Unarmed man's death 'an execution' by Arizona officer, widow says

An unarmed Texas man who was shot and killed by an Arizona police officer in a controversial, widely seen videotaped slaying was the victim of "an execution," the man's wife said this week, adding she felt "betrayed" by jurors who acquitted the cop of murder.

Laney Sweet said her husband, Daniel Shaver, 26, of Granbury, was executed in 2016 as he begged for his life. Arizona police in the Phoenix-area suburb of Mesa fired Officer Philip Mitchell Brailsford, 27, after the shooting.

"I've been fighting for two years and screaming. Finally, now, it took people watching my husband die a very horrible, inhumane death for people to care," Sweet told CBS News on Tuesday.

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Video of the incident showed officers ordered Shaver to exit his hotel room, lay face-down in a hallway and refrain from making sudden movements -- or risk being shot.

Shaver, sobbing as he begged police not to kill him, was ordered to crawl toward the officers. As he inched forward, Shaver reached toward the waistband of his shorts. Brailsford said he fired his rifle because he believed Shaver was grabbing a handgun in his waistband. Later, however, investigators found Shaver was unarmed. Two pellet rifles related to his pest-control job were later found in his hotel room.

officer loser

Philip Mitchell Brailsford, 27, was cleared of criminal liability last Thursday in the shooting death of Daniel Shaver.  (Mesa Police Department)

"It was an execution," Sweet said. "You had a man begging for his life, and he was shot five times for what? For his elbow coming up too high? For being confused? For being compliant? Why did he deserve to die? He didn't."

Video of the shooting was released to the public Thursday after Brailsford was found not guilty by jurors.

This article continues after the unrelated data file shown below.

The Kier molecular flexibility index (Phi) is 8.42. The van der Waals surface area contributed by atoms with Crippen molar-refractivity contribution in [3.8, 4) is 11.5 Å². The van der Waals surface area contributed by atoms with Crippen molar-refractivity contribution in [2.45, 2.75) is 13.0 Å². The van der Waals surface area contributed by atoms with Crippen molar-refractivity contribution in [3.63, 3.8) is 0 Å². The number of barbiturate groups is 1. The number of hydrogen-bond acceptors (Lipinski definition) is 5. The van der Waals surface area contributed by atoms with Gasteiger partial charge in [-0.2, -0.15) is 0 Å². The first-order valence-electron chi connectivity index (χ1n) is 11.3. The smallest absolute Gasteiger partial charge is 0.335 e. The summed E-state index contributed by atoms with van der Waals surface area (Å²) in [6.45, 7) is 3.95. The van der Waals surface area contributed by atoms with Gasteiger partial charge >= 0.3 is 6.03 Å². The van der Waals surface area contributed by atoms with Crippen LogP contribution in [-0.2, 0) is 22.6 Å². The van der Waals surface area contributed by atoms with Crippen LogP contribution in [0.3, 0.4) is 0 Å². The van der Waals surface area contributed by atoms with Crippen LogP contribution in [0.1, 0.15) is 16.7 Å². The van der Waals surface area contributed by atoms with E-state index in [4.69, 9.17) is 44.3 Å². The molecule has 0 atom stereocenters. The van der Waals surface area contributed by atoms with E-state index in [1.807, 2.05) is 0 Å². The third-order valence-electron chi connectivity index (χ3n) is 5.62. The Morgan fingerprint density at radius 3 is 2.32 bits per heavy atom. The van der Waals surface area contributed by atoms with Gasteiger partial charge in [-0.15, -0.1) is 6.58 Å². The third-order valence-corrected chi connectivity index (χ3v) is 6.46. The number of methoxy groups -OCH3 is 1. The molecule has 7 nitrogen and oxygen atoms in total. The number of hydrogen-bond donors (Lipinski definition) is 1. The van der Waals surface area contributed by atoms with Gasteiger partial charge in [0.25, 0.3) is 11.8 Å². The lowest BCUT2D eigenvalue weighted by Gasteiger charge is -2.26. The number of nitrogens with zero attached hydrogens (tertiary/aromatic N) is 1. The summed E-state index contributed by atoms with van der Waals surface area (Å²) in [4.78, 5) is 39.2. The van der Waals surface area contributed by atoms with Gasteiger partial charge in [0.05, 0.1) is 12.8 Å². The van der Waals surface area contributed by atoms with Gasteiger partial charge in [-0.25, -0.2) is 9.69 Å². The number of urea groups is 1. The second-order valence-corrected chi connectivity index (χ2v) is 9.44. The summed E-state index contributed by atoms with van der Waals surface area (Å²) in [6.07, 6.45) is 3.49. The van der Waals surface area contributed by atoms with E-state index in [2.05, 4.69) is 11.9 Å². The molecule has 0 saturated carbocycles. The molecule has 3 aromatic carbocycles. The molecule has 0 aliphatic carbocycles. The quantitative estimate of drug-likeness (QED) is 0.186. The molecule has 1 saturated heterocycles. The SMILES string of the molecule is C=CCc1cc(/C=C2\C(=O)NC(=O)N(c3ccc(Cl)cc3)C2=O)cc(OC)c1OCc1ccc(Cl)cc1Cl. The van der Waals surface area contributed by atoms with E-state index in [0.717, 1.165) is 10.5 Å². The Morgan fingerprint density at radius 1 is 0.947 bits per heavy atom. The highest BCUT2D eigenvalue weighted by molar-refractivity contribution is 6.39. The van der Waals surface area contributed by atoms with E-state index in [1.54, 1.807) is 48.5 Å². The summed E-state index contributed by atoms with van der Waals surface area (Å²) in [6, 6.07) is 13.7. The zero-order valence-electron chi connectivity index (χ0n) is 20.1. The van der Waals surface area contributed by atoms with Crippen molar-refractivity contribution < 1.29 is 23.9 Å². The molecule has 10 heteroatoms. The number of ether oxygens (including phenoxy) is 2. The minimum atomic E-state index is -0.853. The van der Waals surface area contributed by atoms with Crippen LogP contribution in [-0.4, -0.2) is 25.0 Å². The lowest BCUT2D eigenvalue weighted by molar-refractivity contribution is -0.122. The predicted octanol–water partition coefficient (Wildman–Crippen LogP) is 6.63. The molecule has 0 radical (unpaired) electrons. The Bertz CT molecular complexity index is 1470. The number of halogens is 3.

"I just don't understand how anybody could watch that video and then say 'not guilty,' that this is justified," Sweet said. "That Daniel deserved this and that Philip Brailsford doesn't deserve to be held accountable for his actions."

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Sweet told CBS News she believed the reason Brailsford shot her husband was because of how he was trained.

"I think this goes back to the Mesa Police Department's training, that this is really how they're trained," Sweet said.

Sweet said the incident has affected her family. The couple has two young daughters, including an 8-year-old who Sweet said now needs psychiatric help.

"She tried choking herself while she was at school [Monday], and told her friend that she wanted to die," Sweet said. "So I spent all last evening with her in the hospital getting her psychiatric help."

Sweet said her daughter told her she did it to “be with her dad.”

Sweet and Shaver’s parents have filed separate wrongful-death lawsuits against the city of Mesa. The widow has also asked the U.S. Department of Justice to investigate the shooting.

The Associated Press contributed to this report.